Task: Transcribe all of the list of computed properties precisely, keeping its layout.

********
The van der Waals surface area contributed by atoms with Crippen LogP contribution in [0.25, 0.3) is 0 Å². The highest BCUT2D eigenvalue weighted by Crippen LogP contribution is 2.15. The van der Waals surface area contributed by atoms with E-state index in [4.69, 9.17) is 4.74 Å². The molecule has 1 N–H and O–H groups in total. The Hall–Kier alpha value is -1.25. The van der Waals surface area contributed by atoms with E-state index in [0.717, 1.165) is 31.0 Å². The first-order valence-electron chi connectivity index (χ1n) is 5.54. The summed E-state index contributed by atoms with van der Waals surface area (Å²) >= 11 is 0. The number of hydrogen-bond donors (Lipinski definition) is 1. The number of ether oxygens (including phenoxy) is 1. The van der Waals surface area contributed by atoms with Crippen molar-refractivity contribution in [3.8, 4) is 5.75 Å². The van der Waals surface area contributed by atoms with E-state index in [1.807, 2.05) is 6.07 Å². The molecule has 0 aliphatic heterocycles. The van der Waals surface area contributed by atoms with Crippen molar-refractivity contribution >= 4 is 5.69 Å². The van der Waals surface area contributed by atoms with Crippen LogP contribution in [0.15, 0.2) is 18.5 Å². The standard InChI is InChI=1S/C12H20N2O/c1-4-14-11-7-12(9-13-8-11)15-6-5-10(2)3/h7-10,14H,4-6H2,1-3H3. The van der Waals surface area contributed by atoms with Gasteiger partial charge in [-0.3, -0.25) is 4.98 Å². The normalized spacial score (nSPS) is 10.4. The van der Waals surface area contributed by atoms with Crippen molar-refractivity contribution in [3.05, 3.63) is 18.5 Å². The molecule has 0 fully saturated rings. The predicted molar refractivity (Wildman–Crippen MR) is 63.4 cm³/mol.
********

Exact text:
The van der Waals surface area contributed by atoms with Crippen LogP contribution in [0.25, 0.3) is 0 Å². The highest BCUT2D eigenvalue weighted by Crippen LogP contribution is 2.15. The van der Waals surface area contributed by atoms with E-state index in [4.69, 9.17) is 4.74 Å². The molecule has 1 N–H and O–H groups in total. The Hall–Kier alpha value is -1.25. The van der Waals surface area contributed by atoms with E-state index in [0.717, 1.165) is 31.0 Å². The first-order valence-electron chi connectivity index (χ1n) is 5.54. The summed E-state index contributed by atoms with van der Waals surface area (Å²) >= 11 is 0. The number of hydrogen-bond donors (Lipinski definition) is 1. The number of ether oxygens (including phenoxy) is 1. The van der Waals surface area contributed by atoms with Crippen molar-refractivity contribution in [3.8, 4) is 5.75 Å². The van der Waals surface area contributed by atoms with E-state index in [1.807, 2.05) is 6.07 Å². The molecule has 0 aliphatic heterocycles. The van der Waals surface area contributed by atoms with Crippen molar-refractivity contribution >= 4 is 5.69 Å². The van der Waals surface area contributed by atoms with Crippen LogP contribution in [0.15, 0.2) is 18.5 Å². The standard InChI is InChI=1S/C12H20N2O/c1-4-14-11-7-12(9-13-8-11)15-6-5-10(2)3/h7-10,14H,4-6H2,1-3H3. The van der Waals surface area contributed by atoms with Gasteiger partial charge in [-0.3, -0.25) is 4.98 Å². The normalized spacial score (nSPS) is 10.4. The van der Waals surface area contributed by atoms with Crippen molar-refractivity contribution in [3.05, 3.63) is 18.5 Å². The molecule has 0 fully saturated rings. The predicted molar refractivity (Wildman–Crippen MR) is 63.4 cm³/mol.